By: Kristen Salkas
Transportation is a hot topic for people with disabilities. People with disabilities often have problems getting around their communities, getting to medical appointments, jobs, school, and to social events. A study done by the Harris Interactive in 2010 reported that 34% of people with disabilities said they had problems getting around, while only 16% of non-disabled people said the same. Latinxs with disabilities often have even more problems getting around. In addition to accessibility barriers, they may not be able to access transportation information if it’s not in their preferred language, and some forms of transportation are not compatible with Latinxs’ cultural preferences. However, we don’t really know a lot about the transportation-related barriers that Latinxs with disabilities experience because there simply isn’t enough research on it!
Latinxs with disabilities experience many of the same barriers to getting around as other people with disabilities. They may not drive or have access to an accessible car. They may not be able to use public transit when it is not accessible. They also may have to rely on getting a ride from others or use a ride share service. The good news is that transit access for people with disabilities is improving! The ADA has done a lot to ensure that more transportation vehicles are accessible and new transportation programs are being created for people with disabilities to increase their community access.
Latinxs with disabilities experience many of the same barriers to getting around as other people of color. People of color, even those without disabilities, report more barriers to getting around compared to whites, and they report relying on public transportation at higher rates. Immigrants in particular experience some unique transportation patterns compared to people born in the US. ). When immigrants first arrive to the US, they tend to rely primarily on public transportation to get around. This is the most economical transportation option, and it usually compliments their choice to live in urban areas near people that share their culture. The longer they live in the US, the more likely they are to begin driving as their primary mode of transportation.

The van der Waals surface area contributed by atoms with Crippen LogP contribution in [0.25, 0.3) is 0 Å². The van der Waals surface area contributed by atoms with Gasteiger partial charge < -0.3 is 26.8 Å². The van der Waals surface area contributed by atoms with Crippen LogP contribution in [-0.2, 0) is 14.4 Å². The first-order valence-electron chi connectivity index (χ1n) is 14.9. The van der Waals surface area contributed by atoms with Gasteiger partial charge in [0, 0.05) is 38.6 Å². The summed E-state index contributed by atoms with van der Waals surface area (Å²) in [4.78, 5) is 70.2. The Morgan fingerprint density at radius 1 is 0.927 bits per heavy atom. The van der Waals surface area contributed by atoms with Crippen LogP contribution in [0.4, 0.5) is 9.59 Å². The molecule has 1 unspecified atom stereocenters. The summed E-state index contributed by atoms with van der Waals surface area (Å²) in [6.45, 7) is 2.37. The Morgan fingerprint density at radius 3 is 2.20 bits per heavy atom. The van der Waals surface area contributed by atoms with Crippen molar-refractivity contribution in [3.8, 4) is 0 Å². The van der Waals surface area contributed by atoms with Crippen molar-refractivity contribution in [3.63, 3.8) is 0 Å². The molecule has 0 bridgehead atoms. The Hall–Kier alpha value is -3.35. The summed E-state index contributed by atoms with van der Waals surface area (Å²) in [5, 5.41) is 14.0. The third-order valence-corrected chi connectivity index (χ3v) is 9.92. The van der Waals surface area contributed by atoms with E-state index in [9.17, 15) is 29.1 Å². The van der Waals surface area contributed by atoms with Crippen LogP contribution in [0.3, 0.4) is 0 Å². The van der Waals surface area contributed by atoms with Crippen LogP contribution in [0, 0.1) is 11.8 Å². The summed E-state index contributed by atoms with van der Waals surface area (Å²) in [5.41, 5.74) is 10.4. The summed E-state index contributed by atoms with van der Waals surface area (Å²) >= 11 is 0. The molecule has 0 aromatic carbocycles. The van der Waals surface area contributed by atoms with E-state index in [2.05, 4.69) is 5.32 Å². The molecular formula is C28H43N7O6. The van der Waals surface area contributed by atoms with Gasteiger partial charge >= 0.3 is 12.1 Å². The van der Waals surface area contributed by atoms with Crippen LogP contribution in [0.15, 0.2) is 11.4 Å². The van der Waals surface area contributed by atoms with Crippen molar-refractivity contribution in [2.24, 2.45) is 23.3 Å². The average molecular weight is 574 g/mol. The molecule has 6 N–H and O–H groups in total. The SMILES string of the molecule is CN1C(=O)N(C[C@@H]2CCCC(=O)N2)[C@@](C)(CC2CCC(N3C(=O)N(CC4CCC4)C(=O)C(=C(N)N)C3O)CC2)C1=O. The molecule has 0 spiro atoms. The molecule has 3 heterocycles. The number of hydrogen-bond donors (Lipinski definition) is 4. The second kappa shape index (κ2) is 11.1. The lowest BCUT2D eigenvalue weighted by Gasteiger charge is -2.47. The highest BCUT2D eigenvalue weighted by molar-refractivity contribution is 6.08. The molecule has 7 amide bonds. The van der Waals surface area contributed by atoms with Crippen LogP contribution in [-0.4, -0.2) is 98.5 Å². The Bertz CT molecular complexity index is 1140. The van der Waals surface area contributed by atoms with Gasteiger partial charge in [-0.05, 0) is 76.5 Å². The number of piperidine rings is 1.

Cultural factors may also affect transit choices. For example, attitudes and beliefs about transportation may influence Latinxs with disabilities’ preference for public transit, getting a ride from a family member, and using more communal modes of transportation. Economic factors might influence these choices as well. Transportation services that incorporate Latinx culture’s emphasis on community and interconnectedness can be a facilitator to getting around. Similarly, providing information about transportation options in languages other than English would also facilitate transportation access, but this is all speculation, as very little research has been done on these topics.
Since there isn’t a lot of research on Latinxs with disabilities and transportation, I want to encourage Latinxs with disabilities to get involved in transportation research! Make your voices heard so that researchers, policymakers, and clinicians can better serve you!
Below is a link to a national survey on transportation. The survey is for people with disabilities and it asks about the ways that they get around. There is an option to take the survey in Spanish. If you are interested, please participate! Thank you!
By: Kristina Lopez
When I was in elementary school I went undiagnosed with Epilepsy for a number of years. No one questioned my “odd” behavior, it was just me being weird. My parents did not know enough about health to question my behavior as illness. I didn’t have health insurance until my WORKING CLASS LATINO father had a job that actually offered health insurance. That job was a result of him being laid off from his full time job of working in asbestos, WITHOUT health insurance. That coincided with my father learning that no, he wasn’t stupid, he had DYSLEXIA. We were on a tailspin of change back then. Dad has a disability, let’s help him. Tuesday and Thursday night classes of supporting him in learning to read. Me, sitting there each class helping him learn so he could rise, yet still lost in a flurry of “feelings” (Read: seizures).